• Designed and assembled in the US by Evil Genius Labs


Options available to purchase for additional amount:

  • Case Kit: 3mm black LED acrylic 320mm circle diffuser, back plate with wall mounting hole, M3 black nylon standoffs, M3 black metal screws.
  • Fully Assembled: diffuser, case, and assembled Py by Adafruit controller with LiPo Power Pack by Oak Dev Tech.

If the “Fully Assembled” option is not chosen, these parts are not included, but are required to assemble and use:

  • Microcontroller (Arduino, ESP8266, ESP32, etc):
  • 5V power supply, 5V extension cable.
  • Wires, connectors, crimp tool, etc.
  • Soldering iron, solder, etc.

Parts I used in my builds:


Open source example firmware and web application:

Assembly Instructions

Note: Double-check the position, alignment, and orientation of each component very carefully before soldering!

If you’re new to soldering, I highly recommend reading through a good soldering tutorial, such as the ones by Adafruit and SparkFun.

Note: Pictures are of the smaller Fibonacci256, but the instructions are identical.

  1. Find a clean spot on your soldering workspace. I used a piece of heavy card stock. Carefully place the board with the LEDs facing down and the bottom of the board facing up.
  2. I used 90 degree header pins to allow connecting and disconnecting jumper wires easily. I used small female headers to keep them level while I soldered.
  3. Insert the header pins.
  4. Carefully turn the board over and solder only the middle pin of each header.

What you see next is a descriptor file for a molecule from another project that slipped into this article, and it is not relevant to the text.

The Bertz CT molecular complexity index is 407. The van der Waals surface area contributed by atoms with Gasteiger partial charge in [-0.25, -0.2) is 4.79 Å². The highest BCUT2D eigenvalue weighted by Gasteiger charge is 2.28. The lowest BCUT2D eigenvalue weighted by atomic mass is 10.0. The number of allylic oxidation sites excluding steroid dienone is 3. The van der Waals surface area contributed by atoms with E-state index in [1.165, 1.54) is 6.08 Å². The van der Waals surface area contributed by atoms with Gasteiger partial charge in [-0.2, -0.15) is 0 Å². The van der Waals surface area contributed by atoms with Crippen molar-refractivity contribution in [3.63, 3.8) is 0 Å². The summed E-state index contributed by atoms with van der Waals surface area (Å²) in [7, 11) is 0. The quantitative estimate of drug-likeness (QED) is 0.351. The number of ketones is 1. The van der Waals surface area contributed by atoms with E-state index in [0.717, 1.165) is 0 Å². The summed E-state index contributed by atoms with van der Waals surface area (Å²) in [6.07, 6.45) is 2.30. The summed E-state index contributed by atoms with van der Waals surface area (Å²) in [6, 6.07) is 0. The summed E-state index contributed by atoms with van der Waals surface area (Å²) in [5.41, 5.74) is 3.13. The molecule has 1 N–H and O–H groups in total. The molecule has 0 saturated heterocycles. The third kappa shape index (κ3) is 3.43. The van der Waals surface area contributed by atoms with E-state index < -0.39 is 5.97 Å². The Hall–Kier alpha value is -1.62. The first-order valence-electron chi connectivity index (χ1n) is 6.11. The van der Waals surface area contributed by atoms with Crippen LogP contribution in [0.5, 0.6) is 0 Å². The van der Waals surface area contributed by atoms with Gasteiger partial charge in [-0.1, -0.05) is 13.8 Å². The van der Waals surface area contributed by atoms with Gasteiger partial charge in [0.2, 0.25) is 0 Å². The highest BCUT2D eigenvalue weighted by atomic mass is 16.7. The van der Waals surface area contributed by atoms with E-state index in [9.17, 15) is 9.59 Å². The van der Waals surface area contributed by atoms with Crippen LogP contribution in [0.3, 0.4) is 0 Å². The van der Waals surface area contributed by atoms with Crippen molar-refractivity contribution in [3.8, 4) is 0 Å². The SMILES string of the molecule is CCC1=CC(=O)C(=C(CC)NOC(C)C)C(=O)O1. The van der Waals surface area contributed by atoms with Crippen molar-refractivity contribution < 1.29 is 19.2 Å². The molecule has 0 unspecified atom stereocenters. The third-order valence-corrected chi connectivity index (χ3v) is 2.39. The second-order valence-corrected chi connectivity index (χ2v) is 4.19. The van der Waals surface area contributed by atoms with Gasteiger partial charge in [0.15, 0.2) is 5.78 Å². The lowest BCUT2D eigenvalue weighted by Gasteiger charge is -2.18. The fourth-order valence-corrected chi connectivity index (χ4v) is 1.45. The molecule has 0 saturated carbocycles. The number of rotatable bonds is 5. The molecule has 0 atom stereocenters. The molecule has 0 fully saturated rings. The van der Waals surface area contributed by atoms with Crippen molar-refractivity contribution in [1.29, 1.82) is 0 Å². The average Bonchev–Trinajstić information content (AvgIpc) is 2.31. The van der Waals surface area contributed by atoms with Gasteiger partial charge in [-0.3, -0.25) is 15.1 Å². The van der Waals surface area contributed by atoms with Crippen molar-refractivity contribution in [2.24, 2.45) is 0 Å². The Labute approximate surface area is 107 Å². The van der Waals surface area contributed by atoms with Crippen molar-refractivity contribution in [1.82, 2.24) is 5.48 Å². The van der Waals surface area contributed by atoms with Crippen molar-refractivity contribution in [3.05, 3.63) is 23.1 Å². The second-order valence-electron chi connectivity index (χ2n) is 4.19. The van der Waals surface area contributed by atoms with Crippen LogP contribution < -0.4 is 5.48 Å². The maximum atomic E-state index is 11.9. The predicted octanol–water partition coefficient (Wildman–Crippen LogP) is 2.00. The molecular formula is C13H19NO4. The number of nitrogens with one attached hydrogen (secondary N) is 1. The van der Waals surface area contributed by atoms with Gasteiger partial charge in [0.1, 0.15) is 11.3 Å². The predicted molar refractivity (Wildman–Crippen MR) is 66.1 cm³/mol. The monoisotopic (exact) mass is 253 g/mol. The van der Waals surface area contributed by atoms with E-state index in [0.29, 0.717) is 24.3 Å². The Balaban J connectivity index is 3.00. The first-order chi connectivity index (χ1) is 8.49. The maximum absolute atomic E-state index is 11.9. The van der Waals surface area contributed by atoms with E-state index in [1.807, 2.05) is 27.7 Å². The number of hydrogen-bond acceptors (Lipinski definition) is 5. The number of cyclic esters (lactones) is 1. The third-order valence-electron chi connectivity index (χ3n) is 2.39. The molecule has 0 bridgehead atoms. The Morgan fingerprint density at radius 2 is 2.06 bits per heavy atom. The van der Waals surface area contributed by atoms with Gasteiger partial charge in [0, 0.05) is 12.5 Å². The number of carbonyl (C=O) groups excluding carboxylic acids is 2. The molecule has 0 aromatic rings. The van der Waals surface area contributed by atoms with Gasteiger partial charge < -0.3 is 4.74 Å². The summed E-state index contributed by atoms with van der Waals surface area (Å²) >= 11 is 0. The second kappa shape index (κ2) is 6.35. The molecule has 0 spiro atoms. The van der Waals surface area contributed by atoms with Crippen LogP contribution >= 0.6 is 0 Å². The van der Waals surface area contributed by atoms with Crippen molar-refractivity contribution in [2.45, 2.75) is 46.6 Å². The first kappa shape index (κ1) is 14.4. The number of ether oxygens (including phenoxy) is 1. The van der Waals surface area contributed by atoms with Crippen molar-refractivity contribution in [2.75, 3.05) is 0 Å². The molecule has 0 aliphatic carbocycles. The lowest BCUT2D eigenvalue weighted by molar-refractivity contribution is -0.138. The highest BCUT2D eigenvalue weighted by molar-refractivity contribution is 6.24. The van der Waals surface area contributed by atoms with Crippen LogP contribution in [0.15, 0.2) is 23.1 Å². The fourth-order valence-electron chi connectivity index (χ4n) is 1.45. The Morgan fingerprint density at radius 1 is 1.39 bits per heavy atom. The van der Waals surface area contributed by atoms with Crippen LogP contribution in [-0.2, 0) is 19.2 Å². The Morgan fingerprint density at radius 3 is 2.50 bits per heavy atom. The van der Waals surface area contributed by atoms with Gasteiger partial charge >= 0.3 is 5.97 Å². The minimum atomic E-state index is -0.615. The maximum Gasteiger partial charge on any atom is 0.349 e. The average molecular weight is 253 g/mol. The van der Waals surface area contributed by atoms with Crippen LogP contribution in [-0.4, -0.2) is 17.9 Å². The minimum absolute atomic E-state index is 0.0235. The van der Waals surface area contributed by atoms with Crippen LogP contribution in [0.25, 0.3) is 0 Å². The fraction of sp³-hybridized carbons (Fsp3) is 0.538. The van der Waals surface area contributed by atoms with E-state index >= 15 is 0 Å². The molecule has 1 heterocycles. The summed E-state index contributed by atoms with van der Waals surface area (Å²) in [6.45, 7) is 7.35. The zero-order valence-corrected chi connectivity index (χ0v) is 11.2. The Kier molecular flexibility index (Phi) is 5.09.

5. Ensure the headers are straight and level before proceeding to solder the remaining pins. The 5V and GND pins are connected to planes with large traces, and may take some time to heat up enough for solder to melt. Using a higher temperature and less time can help, if possible. Flux can also help.
  6. Check each solder joint, then disconnect the female headers.
  7. VERY carefully check polarity before connecting 5V and GND. If possible, connect 5V and GND on both sets of headers to provide maximum current flow and minimize voltage drop. I used female jumper wires.
  8. Connect the data pin from your microcontroller to the DI pin on the Fibonacci board.
  9. Each WS2812 can theoretically draw 60mA at full brightness, solid white color. 64 of them can theoretically draw 4 Amps! I strongly suggest using FastLED’s power management to limit the maximum brightness to a reasonable amount, well under the maximum your power supply is rated for. I’ve found even just 2A from a USB power adapter is blindingly bright.
  10. Keep an eye on the temperature of the PCB and especially the connectors. High temperatures can reduce the life of the LEDs. When possible, ensure air can flow, either passively (ventilation) or actively (exhaust fan).
  11. Most header pins are rated for 4-6 amps, but be sure to check your pins and wires. High temperatures increase resistance, which increases temperature, ad infinitum. If temperatures exceed the maximum rating of the wire insulation, sparks and fire can occur at high amperage.